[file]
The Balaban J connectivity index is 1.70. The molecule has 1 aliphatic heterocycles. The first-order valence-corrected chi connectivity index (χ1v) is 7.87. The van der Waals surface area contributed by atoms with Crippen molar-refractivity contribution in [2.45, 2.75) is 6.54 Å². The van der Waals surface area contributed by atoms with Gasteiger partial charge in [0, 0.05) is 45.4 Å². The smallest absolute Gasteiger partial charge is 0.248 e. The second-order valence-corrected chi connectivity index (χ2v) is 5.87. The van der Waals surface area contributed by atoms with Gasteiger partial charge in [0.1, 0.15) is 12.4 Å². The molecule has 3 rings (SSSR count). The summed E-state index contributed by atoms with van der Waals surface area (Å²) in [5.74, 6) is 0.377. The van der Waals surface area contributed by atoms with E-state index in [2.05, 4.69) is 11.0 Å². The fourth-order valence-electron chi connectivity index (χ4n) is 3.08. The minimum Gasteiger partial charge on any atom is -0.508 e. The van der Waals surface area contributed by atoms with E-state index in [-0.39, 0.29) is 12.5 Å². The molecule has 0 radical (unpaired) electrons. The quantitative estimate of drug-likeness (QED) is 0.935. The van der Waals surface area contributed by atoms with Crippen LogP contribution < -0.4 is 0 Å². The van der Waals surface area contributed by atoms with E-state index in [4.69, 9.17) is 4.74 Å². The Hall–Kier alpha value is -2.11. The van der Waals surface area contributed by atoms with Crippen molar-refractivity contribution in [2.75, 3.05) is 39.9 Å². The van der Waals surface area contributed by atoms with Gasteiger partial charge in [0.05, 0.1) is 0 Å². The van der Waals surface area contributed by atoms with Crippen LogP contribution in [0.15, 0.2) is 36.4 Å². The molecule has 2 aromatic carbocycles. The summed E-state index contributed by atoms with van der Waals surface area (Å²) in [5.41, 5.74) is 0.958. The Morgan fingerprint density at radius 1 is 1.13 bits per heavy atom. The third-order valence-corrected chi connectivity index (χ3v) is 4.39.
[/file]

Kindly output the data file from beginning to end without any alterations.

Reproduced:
The Balaban J connectivity index is 1.70. The molecule has 1 aliphatic heterocycles. The first-order valence-corrected chi connectivity index (χ1v) is 7.87. The van der Waals surface area contributed by atoms with Crippen molar-refractivity contribution in [2.45, 2.75) is 6.54 Å². The van der Waals surface area contributed by atoms with Gasteiger partial charge in [0, 0.05) is 45.4 Å². The smallest absolute Gasteiger partial charge is 0.248 e. The second-order valence-corrected chi connectivity index (χ2v) is 5.87. The van der Waals surface area contributed by atoms with Gasteiger partial charge in [0.1, 0.15) is 12.4 Å². The molecule has 3 rings (SSSR count). The summed E-state index contributed by atoms with van der Waals surface area (Å²) in [5.74, 6) is 0.377. The van der Waals surface area contributed by atoms with E-state index in [2.05, 4.69) is 11.0 Å². The fourth-order valence-electron chi connectivity index (χ4n) is 3.08. The minimum Gasteiger partial charge on any atom is -0.508 e. The van der Waals surface area contributed by atoms with E-state index in [-0.39, 0.29) is 12.5 Å². The molecule has 0 radical (unpaired) electrons. The quantitative estimate of drug-likeness (QED) is 0.935. The van der Waals surface area contributed by atoms with Crippen LogP contribution < -0.4 is 0 Å². The van der Waals surface area contributed by atoms with E-state index in [4.69, 9.17) is 4.74 Å². The Hall–Kier alpha value is -2.11. The van der Waals surface area contributed by atoms with Crippen molar-refractivity contribution in [2.75, 3.05) is 39.9 Å². The van der Waals surface area contributed by atoms with Gasteiger partial charge in [0.05, 0.1) is 0 Å². The van der Waals surface area contributed by atoms with Crippen LogP contribution in [0.15, 0.2) is 36.4 Å². The molecule has 2 aromatic carbocycles. The summed E-state index contributed by atoms with van der Waals surface area (Å²) in [5.41, 5.74) is 0.958. The Morgan fingerprint density at radius 1 is 1.13 bits per heavy atom. The third-order valence-corrected chi connectivity index (χ3v) is 4.39.